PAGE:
Specialist SMSF Administrator Processing of standard transactional data is streamlined via data feeds from specific bank and broking accounts during the course of the year. Non-standard investments (eg property) works like the accountant and ‘shoe-box’ Senior administrator will review the processing work and financials, prior to being sent to an external auditor for audit Online access to information based on most recent data feed. A key distinguishing point between online and specialist administrators. Specialist will offer a range of technical support options for SMSF trustees in, either in addition or in conjunction with their fund administration service

Each of these components bears a cost, and the total price of the administration service will be the first indicator as to which of the above inclusions you are getting. The processes used by accountants can be overly manual (making them more expensive) and in a lot of cases your fee will be reflective of the manual processes and the lack of automation in their practice. While this is gradually changing, it’s a key reason why accountants no longer cut it from a cost perspective.

Let’s consider each of the options in detail.

Accountant

The family accountant has been the traditional choice for administration and it’s historically been a year-end manual process. While this is gradually changing, we suspect there are very few SMSF trustees who are choosing to use an accountant on the basis of cost or ease of accessing key information.

The more typical situation is that SMSF trustees are using their accountant because they value the relationship or because it’s what they’ve always done. This is fine, but it’s worth keeping in mind that every dollar you’re paying over $2,000 (and every minute spent chasing your latest asset allocation or pension account balance) is the cost you bear for the value of the relationship.

If there’s no history with your accountant (for instance, if you’re just setting up a SMSF) we wouldn’t recommend using an accountant for the administration unless, for instance, you’ve got a very simple fund and an acquaintance happy to do it on the cheap.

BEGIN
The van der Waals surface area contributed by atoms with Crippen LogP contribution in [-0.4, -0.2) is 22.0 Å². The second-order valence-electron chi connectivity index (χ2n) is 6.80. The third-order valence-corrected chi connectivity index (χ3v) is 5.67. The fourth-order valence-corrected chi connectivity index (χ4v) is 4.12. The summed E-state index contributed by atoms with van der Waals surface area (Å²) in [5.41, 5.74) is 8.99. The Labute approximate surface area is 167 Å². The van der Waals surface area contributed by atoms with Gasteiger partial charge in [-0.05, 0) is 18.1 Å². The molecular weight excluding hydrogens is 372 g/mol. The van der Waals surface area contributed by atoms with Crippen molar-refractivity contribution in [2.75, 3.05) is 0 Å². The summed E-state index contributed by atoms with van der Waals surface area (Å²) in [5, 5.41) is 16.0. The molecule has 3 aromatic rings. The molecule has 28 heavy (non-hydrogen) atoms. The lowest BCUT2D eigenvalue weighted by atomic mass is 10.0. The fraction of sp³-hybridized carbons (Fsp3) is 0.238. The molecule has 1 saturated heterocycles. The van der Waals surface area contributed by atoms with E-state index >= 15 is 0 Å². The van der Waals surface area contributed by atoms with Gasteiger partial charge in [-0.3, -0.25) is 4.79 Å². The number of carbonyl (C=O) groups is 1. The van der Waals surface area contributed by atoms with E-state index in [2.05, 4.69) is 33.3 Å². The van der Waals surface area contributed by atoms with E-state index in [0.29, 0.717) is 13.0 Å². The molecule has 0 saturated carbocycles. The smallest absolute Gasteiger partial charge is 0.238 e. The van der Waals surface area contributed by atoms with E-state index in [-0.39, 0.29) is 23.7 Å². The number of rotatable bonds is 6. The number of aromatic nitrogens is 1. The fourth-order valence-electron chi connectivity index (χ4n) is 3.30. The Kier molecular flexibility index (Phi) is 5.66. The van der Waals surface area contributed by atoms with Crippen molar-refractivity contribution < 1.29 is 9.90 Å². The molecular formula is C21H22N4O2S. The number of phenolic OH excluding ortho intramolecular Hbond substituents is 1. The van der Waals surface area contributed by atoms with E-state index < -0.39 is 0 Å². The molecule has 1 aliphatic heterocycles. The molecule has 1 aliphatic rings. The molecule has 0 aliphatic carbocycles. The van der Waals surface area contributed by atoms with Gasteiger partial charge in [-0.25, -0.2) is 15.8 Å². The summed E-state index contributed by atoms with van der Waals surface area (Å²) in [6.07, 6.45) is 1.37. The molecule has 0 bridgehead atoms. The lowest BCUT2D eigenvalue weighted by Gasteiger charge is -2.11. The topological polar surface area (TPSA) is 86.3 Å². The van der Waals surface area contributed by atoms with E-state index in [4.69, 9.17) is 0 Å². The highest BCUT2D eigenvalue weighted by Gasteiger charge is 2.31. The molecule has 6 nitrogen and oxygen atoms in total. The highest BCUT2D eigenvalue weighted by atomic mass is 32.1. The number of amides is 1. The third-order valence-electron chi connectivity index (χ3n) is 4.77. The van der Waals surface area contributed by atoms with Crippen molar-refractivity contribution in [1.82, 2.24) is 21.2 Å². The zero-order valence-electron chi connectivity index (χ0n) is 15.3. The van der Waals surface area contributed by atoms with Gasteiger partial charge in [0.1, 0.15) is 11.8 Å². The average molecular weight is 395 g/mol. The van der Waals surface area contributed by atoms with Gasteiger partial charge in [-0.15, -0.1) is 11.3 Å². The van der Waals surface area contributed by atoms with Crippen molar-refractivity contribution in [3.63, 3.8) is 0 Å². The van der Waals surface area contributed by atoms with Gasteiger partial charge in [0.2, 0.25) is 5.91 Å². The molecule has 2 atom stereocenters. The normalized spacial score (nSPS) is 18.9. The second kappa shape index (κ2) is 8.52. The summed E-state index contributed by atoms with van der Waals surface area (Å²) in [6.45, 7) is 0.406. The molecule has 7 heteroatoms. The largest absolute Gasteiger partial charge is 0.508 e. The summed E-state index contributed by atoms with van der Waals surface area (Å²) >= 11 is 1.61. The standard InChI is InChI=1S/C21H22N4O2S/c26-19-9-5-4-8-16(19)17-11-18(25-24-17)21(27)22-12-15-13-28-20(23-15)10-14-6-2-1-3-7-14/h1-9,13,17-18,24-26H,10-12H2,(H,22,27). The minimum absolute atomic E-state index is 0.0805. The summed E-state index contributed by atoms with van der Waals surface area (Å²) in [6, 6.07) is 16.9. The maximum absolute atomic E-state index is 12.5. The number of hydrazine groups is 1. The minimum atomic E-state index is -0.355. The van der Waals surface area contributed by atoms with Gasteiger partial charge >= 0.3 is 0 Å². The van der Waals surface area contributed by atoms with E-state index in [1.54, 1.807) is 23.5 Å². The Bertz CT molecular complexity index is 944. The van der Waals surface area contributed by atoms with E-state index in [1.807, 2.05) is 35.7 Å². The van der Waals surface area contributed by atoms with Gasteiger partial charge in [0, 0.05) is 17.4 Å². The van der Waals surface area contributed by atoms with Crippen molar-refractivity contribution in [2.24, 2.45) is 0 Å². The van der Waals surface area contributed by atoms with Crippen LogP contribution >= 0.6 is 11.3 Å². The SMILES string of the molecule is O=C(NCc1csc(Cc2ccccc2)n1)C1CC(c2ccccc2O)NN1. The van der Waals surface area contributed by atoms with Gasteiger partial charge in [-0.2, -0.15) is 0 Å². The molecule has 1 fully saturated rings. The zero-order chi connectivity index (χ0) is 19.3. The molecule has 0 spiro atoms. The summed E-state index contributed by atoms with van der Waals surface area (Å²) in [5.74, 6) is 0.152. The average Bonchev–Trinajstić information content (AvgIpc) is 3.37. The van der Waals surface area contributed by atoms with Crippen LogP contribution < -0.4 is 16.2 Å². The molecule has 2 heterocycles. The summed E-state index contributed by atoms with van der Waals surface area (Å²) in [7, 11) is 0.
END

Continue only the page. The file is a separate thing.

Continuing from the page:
Online administrators

Let’s turn now to the cheapest administration option: the online administrator. Examples include E-superfund, Xpress Super and CleverSuper.

The benefit of online administrators is that they’re cheap. E-superfund, for example, will do the set-up for free, give you your first year free and then do your accounts, audit and tax return for $699 a year.

The basic online administrators will often impose restrictions on the investments you can hold or who you use as your bank or broker. This simplifies the processing and enables them to earn commission (the key reasons why they can offer such a low annual cost).

Apart from the restrictions (which won’t bother many people), the main negative associated with this option is the lack of support and oversight. If you want to know what to do to start a pension, or minimise your tax bill, you’ll need to work it out for yourself (or ask us). You may not even be able to get someone on the phone (if everything’s done online).

This lack of support and oversight is the key difference between the online and specialist administrators. The question for you is whether it’s worth paying the extra?

As a rule of thumb, the smaller your fund, the simpler your investments and the more hands on you are (both financially and in terms of technology), the more likely you’ll be able to get by with a basic online service. But if you’ve got a large fund, want to look at more complicated investments and strategies, or want a personal relationship with your administrator then you might need to go with a specialist administrator.